Last Updated on September 2, 2015, by eNotes Editorial. Word Count: 442
The primary theme of Ethan Canin’s story rests in the conflict between the practical spirit that wants to accomplish concrete and worthwhile things and the tendency for creativity, insight, and romantic dreaming. These two opposing spirits are personified by Dade’s businessman father and his hopeful, romantic mother. Their hopes for Dade and his future are played out on the roof and in the store. Down in the store he works hard at the checkout counter and in the stockroom, but sometimes he neglects his work, even when his father needs him, in order to gaze at stars and clouds, which are food for his thoughts. He is an extremely introspective eighteen-year-old, but his musings never seem to come to much. He has no definite goals of his own. Unlike many boys his age, he does not fantasize about cars, girls, sports, or even escaping from his town or his family. He does not think about the drudgery or rewards of running a business, nor mention any friends or pastimes.
As a thoughtful young man, he recognizes his indecisiveness. The family often goes to the movies on Friday evenings. Dade’s self-awareness is reflected in his comments about the films:I liked the movies because I imagined myself doing everything the heroes did—deciding to invade at daybreak, swimming half the night against the seaward current—but whenever we left the theater I was disappointed. From the front row, life seemed like a clear set of decisions, but on the street afterward, I realized that the world existed all around me and I didn’t know what I wanted. The quiet of evening and the ordinariness of human voices startled me.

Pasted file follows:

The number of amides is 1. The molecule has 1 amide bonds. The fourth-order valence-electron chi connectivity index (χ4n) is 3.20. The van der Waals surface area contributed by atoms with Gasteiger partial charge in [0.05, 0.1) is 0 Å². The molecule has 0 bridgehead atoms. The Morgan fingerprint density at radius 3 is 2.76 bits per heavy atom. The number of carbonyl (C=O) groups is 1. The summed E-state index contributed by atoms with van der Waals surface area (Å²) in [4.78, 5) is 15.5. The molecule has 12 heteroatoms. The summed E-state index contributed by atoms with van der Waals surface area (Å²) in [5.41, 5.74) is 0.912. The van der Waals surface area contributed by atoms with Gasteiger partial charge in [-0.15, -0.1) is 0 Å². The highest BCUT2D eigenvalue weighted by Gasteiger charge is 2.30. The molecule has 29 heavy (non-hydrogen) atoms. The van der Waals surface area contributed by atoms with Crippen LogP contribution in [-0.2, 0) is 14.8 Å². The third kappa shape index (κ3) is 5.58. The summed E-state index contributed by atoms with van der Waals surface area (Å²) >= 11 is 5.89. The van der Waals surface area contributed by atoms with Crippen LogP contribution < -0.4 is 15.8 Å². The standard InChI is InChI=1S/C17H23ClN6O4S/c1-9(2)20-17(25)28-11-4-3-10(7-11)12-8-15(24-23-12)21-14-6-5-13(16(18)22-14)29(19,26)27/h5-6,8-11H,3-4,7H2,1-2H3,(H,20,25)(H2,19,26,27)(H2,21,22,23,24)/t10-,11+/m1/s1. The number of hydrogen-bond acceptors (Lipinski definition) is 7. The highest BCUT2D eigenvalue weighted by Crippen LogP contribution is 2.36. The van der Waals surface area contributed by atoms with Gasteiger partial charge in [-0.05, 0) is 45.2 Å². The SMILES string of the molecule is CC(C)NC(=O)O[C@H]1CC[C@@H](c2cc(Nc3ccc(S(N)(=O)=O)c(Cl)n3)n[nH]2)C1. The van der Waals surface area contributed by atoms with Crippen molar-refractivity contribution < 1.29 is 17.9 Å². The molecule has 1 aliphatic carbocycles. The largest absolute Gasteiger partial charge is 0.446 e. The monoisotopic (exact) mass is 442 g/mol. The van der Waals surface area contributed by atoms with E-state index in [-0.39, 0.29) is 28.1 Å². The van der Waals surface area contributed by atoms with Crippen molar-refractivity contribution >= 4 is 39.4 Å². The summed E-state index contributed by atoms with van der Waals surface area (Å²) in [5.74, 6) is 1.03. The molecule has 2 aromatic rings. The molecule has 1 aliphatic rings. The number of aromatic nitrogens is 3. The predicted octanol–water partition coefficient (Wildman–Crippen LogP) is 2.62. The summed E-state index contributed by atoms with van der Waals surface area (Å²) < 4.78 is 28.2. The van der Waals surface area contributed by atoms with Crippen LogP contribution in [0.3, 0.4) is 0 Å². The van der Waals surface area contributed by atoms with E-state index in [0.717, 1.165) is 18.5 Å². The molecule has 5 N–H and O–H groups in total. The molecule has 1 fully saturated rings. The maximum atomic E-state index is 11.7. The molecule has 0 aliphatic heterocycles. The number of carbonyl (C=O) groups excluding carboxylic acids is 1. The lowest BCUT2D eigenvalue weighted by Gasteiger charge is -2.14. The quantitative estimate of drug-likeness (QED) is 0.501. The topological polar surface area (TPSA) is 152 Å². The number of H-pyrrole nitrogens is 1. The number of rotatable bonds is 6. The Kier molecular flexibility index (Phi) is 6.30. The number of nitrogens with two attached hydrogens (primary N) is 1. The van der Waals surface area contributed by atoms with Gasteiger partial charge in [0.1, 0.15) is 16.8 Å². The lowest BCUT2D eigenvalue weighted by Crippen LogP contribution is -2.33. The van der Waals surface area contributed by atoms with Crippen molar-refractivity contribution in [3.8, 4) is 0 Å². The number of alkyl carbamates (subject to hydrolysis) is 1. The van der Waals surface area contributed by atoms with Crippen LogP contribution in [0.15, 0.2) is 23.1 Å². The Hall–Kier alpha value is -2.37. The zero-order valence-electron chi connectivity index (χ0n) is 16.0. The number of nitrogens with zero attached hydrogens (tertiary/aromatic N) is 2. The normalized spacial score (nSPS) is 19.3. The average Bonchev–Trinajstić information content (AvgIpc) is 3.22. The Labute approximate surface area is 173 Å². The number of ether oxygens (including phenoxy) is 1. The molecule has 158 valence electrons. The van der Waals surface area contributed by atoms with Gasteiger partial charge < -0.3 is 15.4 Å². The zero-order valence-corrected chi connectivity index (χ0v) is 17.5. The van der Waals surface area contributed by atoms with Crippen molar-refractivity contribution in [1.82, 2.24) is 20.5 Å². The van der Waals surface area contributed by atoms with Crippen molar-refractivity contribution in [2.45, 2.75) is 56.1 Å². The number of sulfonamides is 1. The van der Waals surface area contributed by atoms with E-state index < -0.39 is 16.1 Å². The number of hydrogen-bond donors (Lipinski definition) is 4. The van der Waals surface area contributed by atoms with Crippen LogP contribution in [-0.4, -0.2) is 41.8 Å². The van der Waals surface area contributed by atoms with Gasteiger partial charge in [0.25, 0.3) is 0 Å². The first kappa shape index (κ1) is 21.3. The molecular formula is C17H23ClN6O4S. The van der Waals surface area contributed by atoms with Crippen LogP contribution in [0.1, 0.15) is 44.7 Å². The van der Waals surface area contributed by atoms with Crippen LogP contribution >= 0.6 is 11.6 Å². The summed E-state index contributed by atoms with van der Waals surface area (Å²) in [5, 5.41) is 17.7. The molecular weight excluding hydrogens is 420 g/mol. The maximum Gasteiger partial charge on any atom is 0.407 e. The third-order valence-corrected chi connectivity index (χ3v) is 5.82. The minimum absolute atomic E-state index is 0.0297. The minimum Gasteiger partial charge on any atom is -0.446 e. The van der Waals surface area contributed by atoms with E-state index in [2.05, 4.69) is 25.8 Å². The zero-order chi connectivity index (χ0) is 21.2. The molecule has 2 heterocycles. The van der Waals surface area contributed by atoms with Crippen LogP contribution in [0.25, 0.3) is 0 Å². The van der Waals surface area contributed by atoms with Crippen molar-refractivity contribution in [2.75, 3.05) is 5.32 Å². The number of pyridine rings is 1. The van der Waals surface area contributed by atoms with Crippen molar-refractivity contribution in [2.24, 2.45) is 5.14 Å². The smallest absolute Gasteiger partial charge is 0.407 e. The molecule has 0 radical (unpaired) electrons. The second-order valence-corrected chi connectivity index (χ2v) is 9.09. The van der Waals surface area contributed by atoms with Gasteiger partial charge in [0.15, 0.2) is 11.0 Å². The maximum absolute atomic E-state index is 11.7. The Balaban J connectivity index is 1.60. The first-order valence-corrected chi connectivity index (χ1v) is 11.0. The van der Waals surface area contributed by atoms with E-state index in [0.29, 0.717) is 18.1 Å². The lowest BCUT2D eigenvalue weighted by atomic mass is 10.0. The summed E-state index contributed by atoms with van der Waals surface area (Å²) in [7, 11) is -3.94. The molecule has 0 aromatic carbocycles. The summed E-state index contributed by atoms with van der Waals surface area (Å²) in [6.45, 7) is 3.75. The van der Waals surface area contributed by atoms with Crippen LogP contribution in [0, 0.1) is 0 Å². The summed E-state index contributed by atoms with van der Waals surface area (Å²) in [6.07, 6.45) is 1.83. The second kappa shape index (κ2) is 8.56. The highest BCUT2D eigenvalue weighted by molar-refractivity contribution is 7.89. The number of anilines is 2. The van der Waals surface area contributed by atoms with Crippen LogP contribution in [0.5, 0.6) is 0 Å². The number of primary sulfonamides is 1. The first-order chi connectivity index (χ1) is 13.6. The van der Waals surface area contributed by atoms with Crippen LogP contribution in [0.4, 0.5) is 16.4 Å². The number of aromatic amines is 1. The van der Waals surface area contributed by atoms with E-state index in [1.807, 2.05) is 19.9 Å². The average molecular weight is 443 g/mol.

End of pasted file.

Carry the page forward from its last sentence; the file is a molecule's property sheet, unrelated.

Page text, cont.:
In an interview published in Contemporary Authors, Canin admits that he closely identifies with the character Dade. He thinks the tension between the romantic and practical views of the world creates a driving force that he sees in himself. It is these forces that propel Dade first one way and then the other. Finally, he realizes that he will not make the kind of discoveries his mother is hoping for, and he will also not feel the zeal for stock work and business that his father wishes he did. At one point, Dade shouts to the highway and the cars, “Tell me what I want.” He waits expectantly, but no answer comes. At the story’s end, he still has not decided where he thinks he should be directing his efforts. Perhaps by realizing that he cannot satisfy either of his parents and recognizing that each person is essentially alone, he has made a start in finding his own direction.